Tag Archives: transgendered

Can We Have a Little Compassion?

I shared this article on Facebook last week, but I think it’s important enough that I’m going to share it again:

There’s a lot of freaking out happening right now over gender issues. I think much of it comes down to misunderstanding. Transgender is a weird issue and a lot of us don’t understand it.

If we say that we love people, then we need to try to understand it and have some compassion. That article is a start.

Because you may not know it yet, but you probably know a transgender person. I didn’t know anyone personally—until today. We need to listen. We need to [try to] understand. We need some compassion.

And we’re going to ask dumb questions or say offensive things. And we’ll need grace.

I came across this passage in the book I’m reading right now, Silver Linings Playbook by Matthew Quick. The main character, Pat, has some kind of mental health issues and he just read the very depressing The Bell Jar by Sylvia Plath. Pat asks his therapist why kids in school should have to read it:

“Life is hard, Pat, and children have to be told how hard life is.”

“Why?”

“So they will be sympathetic to others. So they will understand that some people have it harder than they do and that a trip through this world can be a wildly different experience, depending on what chemicals are raging through one’s head.”

Some of us have life easier than others (another way to describe privilege). And so before we judge people based on that or apply our theology or political ideology to it, I think we need to have some compassion.

What other response should we have to hurting people?

Transgender: Love or Legislate?

There’s no epidemic of bathroom assaults in this country. You know what there is? A rash of suicide among trans people—41%.

Love > Fear.

I really don’t want to get into some online debate about this. I dread it. But when I see people spewing hate and pretending it’s reasonable, I can’t keep quiet.

Trans people are more likely to be harassed, bullied, abused and rejected. It’s no wonder they’re trying to kill themselves at staggering numbers.

That should break our hearts.

But instead of loving, we’re legislating.

Let’s be honest: the transgender experience is weird and complicated and confusing. Most of us don’t understand it. Imagine trying to live it.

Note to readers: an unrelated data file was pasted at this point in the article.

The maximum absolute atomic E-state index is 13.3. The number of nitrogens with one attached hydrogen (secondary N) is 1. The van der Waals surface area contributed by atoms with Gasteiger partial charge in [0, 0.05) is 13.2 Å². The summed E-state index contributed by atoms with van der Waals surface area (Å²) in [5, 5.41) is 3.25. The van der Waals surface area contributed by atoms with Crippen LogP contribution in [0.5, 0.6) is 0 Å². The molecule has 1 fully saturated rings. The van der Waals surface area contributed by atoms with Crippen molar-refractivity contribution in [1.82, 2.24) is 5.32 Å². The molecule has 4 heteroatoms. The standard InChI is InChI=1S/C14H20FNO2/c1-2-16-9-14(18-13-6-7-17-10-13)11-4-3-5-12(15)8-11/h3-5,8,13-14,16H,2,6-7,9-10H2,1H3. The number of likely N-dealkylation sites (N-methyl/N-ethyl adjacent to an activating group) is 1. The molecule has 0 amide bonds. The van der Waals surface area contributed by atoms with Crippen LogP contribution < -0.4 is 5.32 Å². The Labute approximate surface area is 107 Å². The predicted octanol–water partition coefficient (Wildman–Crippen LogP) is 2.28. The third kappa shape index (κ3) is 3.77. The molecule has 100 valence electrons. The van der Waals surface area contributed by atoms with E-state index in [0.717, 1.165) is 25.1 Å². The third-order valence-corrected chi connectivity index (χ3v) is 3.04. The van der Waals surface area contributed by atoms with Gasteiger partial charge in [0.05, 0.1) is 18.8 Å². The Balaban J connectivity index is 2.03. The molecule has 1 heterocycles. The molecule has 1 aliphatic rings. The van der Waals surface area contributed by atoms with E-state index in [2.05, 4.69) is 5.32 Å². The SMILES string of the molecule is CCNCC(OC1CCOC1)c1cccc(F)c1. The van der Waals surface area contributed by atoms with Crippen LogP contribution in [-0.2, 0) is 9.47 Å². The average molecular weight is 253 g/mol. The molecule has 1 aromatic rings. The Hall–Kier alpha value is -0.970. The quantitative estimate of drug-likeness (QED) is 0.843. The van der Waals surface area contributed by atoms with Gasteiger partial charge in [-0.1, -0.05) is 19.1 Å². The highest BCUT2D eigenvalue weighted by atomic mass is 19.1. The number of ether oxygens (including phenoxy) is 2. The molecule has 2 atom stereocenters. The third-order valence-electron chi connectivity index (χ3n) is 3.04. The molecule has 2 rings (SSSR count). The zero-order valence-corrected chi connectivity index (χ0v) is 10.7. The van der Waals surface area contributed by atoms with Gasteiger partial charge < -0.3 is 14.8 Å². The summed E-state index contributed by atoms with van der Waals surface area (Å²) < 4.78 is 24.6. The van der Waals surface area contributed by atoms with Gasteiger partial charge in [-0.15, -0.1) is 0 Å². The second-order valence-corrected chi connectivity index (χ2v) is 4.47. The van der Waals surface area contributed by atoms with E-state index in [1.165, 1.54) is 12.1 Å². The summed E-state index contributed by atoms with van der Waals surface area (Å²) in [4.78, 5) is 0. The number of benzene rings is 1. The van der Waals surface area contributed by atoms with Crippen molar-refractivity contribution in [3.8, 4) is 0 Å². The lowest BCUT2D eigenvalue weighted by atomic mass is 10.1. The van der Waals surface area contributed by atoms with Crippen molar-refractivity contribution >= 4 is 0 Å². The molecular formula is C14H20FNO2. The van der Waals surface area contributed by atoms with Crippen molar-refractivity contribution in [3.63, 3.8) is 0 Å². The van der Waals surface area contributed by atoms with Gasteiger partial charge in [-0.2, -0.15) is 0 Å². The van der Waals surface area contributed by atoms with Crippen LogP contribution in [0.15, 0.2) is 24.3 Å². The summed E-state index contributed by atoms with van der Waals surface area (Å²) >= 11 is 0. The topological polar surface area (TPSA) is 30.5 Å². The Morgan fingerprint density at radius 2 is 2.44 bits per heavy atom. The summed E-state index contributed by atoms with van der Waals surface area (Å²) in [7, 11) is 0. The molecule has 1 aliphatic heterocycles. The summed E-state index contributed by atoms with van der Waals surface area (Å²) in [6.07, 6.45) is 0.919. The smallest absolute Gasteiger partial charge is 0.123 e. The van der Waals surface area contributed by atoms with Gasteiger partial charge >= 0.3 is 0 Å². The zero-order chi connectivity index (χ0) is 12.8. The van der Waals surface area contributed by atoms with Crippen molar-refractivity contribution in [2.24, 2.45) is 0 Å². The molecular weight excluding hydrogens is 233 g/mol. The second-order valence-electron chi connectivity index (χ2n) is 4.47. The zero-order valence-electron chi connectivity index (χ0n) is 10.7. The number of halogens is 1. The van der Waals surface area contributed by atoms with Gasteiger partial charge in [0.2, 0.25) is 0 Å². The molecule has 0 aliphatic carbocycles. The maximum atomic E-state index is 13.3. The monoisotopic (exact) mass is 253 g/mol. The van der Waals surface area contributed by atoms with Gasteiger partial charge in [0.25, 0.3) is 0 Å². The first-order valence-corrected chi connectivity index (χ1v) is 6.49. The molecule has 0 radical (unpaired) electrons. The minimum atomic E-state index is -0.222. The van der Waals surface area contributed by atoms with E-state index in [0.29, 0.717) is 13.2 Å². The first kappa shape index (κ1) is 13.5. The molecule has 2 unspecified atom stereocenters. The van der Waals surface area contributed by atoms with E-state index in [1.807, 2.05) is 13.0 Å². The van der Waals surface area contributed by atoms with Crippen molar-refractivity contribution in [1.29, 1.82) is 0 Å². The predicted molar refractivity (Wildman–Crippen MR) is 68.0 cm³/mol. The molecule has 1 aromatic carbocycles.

Yet instead of compassion, too many react in fear. We refuse to consider their actual experience and assume we know better. When will we stop trying to inflict our morality on hurting people?

Look: I don’t care about the theology or morality or whatever surrounding the transgender issue. All that sermonizing doesn’t mean anything when kids put knives to their wrists.

You either care about that person or you don’t. You either love them like Jesus did—right or wrong, accident or choice, sin or something else—or what the hell are you doing?

We hate one another too easily. That’s not the gospel I believe. Sometimes I think we’ve forgotten the Good Samaritan.

Want to understand this issue better? Try talking to a trans person. The next best thing: Try reading their experience. It’s a start.

 

  • Rethinking Normal: A Memoir in Transition by Katie Rain Hill
  • Beyond Magenta: Transgender Teens Speak Out
  • Some Assembly Required: The Not-So-Secret Life of a Transgender Teen by Arin Andrews
  • Young adult fiction: Beautiful Music for Ugly Children by Kristin Cronn-Mills
  • Middle grade fiction: Gracefully Grayson by Ami Polonsky

 

Have some compassion, even if you don’t understand or disagree. These are people too.

Beautiful Music for Ugly Children

Beautiful Music for Ugly Children by Kirstin Cronn-MillsBeautiful Music for Ugly Children by Kirstin Cronn-Mills is an eye-opening look into the life of a trans-gendered person.

As a senior in high school, Liz decides she’s now Gabe. She’s never felt like a she, but getting everyone to accept her as a he is no easy task. Simple things like which bathroom to use and filling out W2 forms are stress-inducing for her—er,  him.

My own confusion over which personal pronouns to use are a good example of how we really get a feel for what Gabe’s struggle is like. The story is in his voice so the struggle is personal and real. It’s not some out there issue we can easily dismiss.

Tackling that topic alone makes it a book worth reading, but no one wants to read a story about a token hot button character. Instead Gabe has this fabulous interest in music and wants to be a DJ. His neighbor is this washed up, old school disc jockey who shows him the ropes. Gabe starts his own community radio show and begins to flourish as he finds himself and generates a following.

It all comes together as a very real and lovely story about humanity.

In light of a recent Southern Baptist Convention resolution about transgendered people, I think a book like this is more necessary than ever. The resolution basically dismisses the struggles of transgendered people, saying God made them one way and they shouldn’t try to change it. Jesus will help them.

I don’t pretend to understand all the theological perspectives here, but where’s the compassion? The resolution did condemn any bullying, abuse or violence against transgendered people, but that feels like lipstick on a pig.

We’re broken people living in a broken world. There are a lot of things that aren’t the way they’re supposed to be. I’m not sure denial is very compassionate.

I see more of Jesus in Gabe and the friends who love him than I do in this church resolution. This is why I read. I don’t know anyone like Gabe personally. But now I have a tiny glimpse of what that life might be like, and I think it makes me a tiny bit more understanding, sympathetic and compassionate.

That feels more like Jesus to me.